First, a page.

By Diane Allingham-Hawkins, PhD, FCCMG, FACMG, Senior Director, Genetic Test Evaluation Program and Technical Editing
Today, the 9 Justices of the Supreme Court ruled unanimously that human genes are not patentable in the case of Association of Molecular Pathology V. Myriad Genetics. In ruling that a gene constitutes a “product of nature,” which is not eligible for patenting, the Justices have issued a decision that will change the face of genetic testing in the United States. As Justice Clarence Thomas wrote in the opinion, “It is undisputed that Myriad did not create or alter any of the genetic information encoded in the BRCA1 and BRCA2 genes. The location and order of the nucleotides existed in nature before Myriad found them. Nor did Myriad create or alter the genetic structure of DNA.” The decision effectively invalidates not only far-reaching patents on the BRCA1 and BRCA2 genes held by Myriad Genetics but also calls into question other similarly broad patents on other human genes. This is a major victory for the plaintiffs in the case, which include the Association for Molecular Pathology (AMP), American College of Medical Genetics and Genomics (ACMG), American Society for Clinical Pathology, College of American Pathologists, and other healthcare organizations and individuals. More importantly, the ruling is also a major victory for patients, who will now have choices related to who performs their genetic testing and options to seek second opinions from independent laboratories.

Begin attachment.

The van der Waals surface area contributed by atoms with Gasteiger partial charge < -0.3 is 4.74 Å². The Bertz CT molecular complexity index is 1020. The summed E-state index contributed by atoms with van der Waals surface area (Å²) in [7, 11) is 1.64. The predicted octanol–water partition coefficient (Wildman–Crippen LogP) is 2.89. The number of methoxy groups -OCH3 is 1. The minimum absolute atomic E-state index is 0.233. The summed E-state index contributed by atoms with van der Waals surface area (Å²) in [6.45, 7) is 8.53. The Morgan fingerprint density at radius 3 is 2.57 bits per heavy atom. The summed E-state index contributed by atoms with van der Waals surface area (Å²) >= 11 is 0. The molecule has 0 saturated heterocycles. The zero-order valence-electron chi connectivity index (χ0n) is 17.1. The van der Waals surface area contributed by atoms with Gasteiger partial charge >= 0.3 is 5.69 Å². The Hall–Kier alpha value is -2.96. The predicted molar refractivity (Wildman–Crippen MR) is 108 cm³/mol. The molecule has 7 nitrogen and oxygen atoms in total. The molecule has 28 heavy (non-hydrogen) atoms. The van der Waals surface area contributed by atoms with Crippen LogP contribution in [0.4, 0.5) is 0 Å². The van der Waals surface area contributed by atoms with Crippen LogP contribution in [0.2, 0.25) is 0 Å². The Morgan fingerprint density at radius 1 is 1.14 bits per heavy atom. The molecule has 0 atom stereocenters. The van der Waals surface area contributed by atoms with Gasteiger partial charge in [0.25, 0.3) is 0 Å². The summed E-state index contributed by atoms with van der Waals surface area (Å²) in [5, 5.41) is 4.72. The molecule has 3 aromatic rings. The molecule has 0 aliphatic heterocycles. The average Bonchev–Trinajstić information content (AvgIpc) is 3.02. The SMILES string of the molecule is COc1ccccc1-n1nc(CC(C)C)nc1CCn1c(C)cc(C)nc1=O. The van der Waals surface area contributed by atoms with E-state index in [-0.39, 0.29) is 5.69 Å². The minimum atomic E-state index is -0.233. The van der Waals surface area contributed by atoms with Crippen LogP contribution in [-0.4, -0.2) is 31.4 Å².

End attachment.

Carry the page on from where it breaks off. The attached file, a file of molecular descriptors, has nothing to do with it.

As predicted in my earlier blog post on this topic, the Justices did compromise somewhat in their decision in that while human genes as they exist in nature were ruled not patentable, the opinion allowed that synthetic copies—so-called complementary DNA or cDNA—may be patentable. As noted by Justice Thomas, “...the lab technician unquestionably creates something new when cDNA is made.” A footnote to the opinion indicated, however, that the Court was not ruling that cDNA meets all of the requirements of patent eligibility; just that cDNA would not be considered a “product of nature.” Notably, the opinion also clearly stated that the Court was not ruling on any methods patents related to the two genes or on any applications regarding what Myriad had learned about the genes, leaving the door open for narrower genetic testing patents.
This ruling is a significant milestone in the 30-year gene patenting story and one that most patent opponents would claim as a victory for ensuring access to genetic testing and improving patient outcomes. Hayes congratulates the Justices for their insight and courage to meet the issue head on.